Long-term changes in the shark and ray communities of the Adriatic Sea are assessed in a study published in Scientific Reports this week. The study shows that these communities have been highly depleted in recent years and that fishing has been a key driver of these changes.
The abundance of elasmobranchs, a group of cartilaginous fish that includes sharks and rays, can decline considerably with fishing, but assessing the drivers of community changes can be complicated by interactions between species and variations in vulnerability and exposure to fishing. The Adriatic Sea is a heavily exploited Mediterranean basin, but fisheries have developed unevenly between its eastern (Croatian) and western (Italian) sides.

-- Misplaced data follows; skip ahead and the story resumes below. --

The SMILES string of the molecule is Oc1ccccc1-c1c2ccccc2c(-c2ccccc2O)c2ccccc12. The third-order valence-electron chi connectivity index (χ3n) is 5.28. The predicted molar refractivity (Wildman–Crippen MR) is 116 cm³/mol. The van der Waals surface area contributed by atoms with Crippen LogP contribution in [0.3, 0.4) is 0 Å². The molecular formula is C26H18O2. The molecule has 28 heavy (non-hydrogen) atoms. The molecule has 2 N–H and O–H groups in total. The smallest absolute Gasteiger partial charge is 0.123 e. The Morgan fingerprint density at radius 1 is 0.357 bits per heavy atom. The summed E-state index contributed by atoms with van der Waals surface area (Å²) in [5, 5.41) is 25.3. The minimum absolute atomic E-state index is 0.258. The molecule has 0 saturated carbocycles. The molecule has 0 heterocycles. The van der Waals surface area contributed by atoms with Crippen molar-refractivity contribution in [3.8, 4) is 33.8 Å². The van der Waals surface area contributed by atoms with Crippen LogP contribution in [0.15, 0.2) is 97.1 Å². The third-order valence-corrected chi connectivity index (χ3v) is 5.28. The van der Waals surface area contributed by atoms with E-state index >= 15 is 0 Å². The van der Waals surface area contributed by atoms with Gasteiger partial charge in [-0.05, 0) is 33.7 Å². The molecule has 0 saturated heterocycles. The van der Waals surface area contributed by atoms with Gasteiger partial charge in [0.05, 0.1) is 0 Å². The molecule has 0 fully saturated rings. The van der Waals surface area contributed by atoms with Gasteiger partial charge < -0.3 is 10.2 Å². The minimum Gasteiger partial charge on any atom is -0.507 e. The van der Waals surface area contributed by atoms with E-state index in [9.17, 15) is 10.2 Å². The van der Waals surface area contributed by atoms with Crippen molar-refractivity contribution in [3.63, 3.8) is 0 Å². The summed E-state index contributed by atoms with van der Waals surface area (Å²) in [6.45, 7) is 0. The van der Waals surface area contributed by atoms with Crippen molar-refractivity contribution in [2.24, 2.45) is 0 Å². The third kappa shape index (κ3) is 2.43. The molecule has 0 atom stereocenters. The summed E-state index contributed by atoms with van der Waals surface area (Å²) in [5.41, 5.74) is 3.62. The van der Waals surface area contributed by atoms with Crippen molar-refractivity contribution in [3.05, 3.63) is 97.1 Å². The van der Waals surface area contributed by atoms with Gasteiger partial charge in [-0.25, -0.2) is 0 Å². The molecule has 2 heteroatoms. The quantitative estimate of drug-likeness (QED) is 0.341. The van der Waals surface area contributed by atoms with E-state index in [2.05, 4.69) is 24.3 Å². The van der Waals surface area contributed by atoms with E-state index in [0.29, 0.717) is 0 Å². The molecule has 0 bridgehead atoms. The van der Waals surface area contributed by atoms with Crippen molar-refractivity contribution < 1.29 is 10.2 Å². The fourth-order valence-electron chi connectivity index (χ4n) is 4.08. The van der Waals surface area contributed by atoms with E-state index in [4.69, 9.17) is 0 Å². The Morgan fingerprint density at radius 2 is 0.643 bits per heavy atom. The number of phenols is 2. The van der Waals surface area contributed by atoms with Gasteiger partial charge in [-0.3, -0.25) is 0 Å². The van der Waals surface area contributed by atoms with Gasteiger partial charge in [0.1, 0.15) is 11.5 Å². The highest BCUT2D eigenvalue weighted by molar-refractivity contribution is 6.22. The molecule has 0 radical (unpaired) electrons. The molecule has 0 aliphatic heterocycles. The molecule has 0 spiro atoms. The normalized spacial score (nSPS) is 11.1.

Francesco Ferretti and colleagues combined and standardized catch data from five trawl surveys conducted between 1948 and 2005 to evaluate long-term trends in elasmobranch populations of the Adriatic Sea. Communities were already depleted in 1948, and since then catch rates have declined by more than 94%, with 11 species ceasing to be detected, the authors found. They report a greater abundance and diversity of elasmobranchs in the eastern Adriatic, reflecting the less intense historical and recent fishing pressure in Croatian compared to Italian waters. The exploitation history and changes in fishing pressures could explain most of the observed patterns of abundance and diversity, including the absence of strong compensatory increases, the results show.
The study suggests that careful planning and international management of developing fisheries in the Adriatic and the creation of ecological corridors and large-scale protected areas could help to promote recovery among shark and ray communities throughout this sea.
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